The favourites need to improve their display after a hapless performance against Pakistan in their opener…
BY RAHUL BALI Follow @rahulatma on twitter
Much has been spoken about the style of play over the last two years since the departure of former coach Bob Houghton. The Barcelona model of ‘pass-and-move’ brand of football is being heralded as the one to emulate and rightly so.
However for someone to even come close to the above mentioned system, one needs to understand that for it to be effective, those set of players are trained from an early age to do so. As early as a seven or eight year old.
Most of the Indian players aren’t used to such a playing style at their club level too as none except Dempo SC are known to play it over the years.
It must be noted that when Wim Koevermans took over the reins as the national coach over a year back, when asked whether the present set of players are technically proficient to play the brand of football he plans to employ, the reply to Goal was, “The videos of the national team which I have seen so far have highlighted the phases of the match where we keep the ball well and that shows we have the ability to do it. Strangely enough, all of a sudden we choose to kick the ball forward high up in the air resulting in losing possession of the ball and it results in us defending again. That’s the area the players need to improve on and I know we can.”
While the Dutchman has acknowledged the issue, sadly not much progress has been made with regards to keeping the ball with or without any pressure.
Pakistan isn’t the most high profile team at the SAFF Championship and neither is their form commendable, coming on the back of a 3-0 defeat to Afghanistan, though it must be noted that they were augmented by the presence of four foreign based players in their line-up. One expected India to put in a far better performance than an exhibition of aimless ‘kick-and-run’ style.
You can’t fault the Dutchman in his intentions of trying to employ a ‘pass-and-move’ style of play but the fact of the matter is – the players at his disposal aren’t the best lot in doing so.
The national team is a fair reflection of the national league and to be honest, several of the I-League games aren’t played at a very high level either. Not many teams can boast of keeping the ball and when they do, often it is the foreign players at the heart of it.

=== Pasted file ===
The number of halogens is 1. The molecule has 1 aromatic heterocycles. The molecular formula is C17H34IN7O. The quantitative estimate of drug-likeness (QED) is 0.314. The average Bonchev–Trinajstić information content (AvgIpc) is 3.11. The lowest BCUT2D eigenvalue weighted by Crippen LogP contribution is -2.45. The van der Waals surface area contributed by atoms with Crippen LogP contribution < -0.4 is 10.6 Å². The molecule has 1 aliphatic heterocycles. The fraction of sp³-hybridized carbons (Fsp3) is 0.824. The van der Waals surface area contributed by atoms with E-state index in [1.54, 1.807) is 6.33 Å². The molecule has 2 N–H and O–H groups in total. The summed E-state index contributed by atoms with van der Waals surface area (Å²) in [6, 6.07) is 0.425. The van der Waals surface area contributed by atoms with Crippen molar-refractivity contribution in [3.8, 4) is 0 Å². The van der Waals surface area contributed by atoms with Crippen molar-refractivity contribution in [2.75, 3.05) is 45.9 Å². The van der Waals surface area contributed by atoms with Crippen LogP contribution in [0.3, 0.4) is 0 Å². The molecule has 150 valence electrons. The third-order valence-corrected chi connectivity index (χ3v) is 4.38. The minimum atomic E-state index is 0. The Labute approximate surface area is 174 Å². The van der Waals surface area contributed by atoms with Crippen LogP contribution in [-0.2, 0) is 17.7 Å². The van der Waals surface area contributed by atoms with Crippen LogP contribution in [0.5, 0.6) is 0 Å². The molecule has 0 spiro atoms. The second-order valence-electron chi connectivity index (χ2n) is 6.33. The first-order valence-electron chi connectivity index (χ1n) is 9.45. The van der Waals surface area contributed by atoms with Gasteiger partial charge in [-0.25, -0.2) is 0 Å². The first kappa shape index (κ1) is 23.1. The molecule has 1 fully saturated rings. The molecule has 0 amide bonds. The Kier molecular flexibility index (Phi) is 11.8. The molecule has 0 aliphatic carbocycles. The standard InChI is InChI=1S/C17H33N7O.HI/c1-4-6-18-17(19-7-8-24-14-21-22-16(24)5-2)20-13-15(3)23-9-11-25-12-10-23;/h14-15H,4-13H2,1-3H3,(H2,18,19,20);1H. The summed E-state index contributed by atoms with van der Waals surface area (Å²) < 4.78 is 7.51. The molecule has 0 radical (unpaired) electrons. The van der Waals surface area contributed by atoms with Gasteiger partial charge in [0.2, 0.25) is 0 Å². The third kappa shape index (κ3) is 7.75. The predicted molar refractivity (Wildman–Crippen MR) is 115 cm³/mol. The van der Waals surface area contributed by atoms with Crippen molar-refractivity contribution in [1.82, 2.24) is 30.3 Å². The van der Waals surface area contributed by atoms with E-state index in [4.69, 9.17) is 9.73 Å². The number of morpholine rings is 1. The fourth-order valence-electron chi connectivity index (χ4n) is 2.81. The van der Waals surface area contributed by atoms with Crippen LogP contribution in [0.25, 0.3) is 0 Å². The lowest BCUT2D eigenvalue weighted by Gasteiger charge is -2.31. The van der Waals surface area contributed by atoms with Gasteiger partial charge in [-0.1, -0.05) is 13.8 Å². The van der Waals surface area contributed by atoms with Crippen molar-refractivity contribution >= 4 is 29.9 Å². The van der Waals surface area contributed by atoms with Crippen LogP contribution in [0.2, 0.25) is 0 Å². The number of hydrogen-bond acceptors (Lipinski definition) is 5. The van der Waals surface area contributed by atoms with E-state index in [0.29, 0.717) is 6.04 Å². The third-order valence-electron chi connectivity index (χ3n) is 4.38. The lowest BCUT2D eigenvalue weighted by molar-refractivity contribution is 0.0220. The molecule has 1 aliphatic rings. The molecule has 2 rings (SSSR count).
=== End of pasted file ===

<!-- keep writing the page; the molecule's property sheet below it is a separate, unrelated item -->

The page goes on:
At times the expectation supersedes the reality which is precisely the case with India. You need players who have better ball control, with an ability to maneuver it and it is for this very reason that you need the I-League clubs to start an academy with the philosophy of Koevermans and Robert Baan being instilled.
Expectations supersedes the reality
Unless the basics are taken care of, you can’t expect an exciting brand of football. If you do, it wouldn’t be surprising to see one getting frustrated.
On the positive side, India didn’t concede an early goal. Credit must be given to the Indian back-line with Subrata Paul and Gouramangi Moirangthem in impressive form. The last time India kept a clean sheet was against Guam in the Challenge Cup qualifiers where they won 4-0 in Myanmar.
Koevermans in his post-match media address pointed to his wish of having Sunil Chhetri further forward on the pitch. Chhetri cut a frustrated figure upfront as the midfielders never really provided any service to him. He eventually had to drop back in order to win the ball to create an opening which left a hole upfront.
The player playing behind the striker needs to link up the midfield and attack, a task in which Alwyn George failed miserably on the given day. In the second half, Jewel Raja pressed well but couldn’t create anything of note.
While India has certainly done well to have three points in their kitty, they certainly need to up the tempo to justify the ‘we are the team to beat in the competition’ tag which Koevermans heralded in the pre-match conference.
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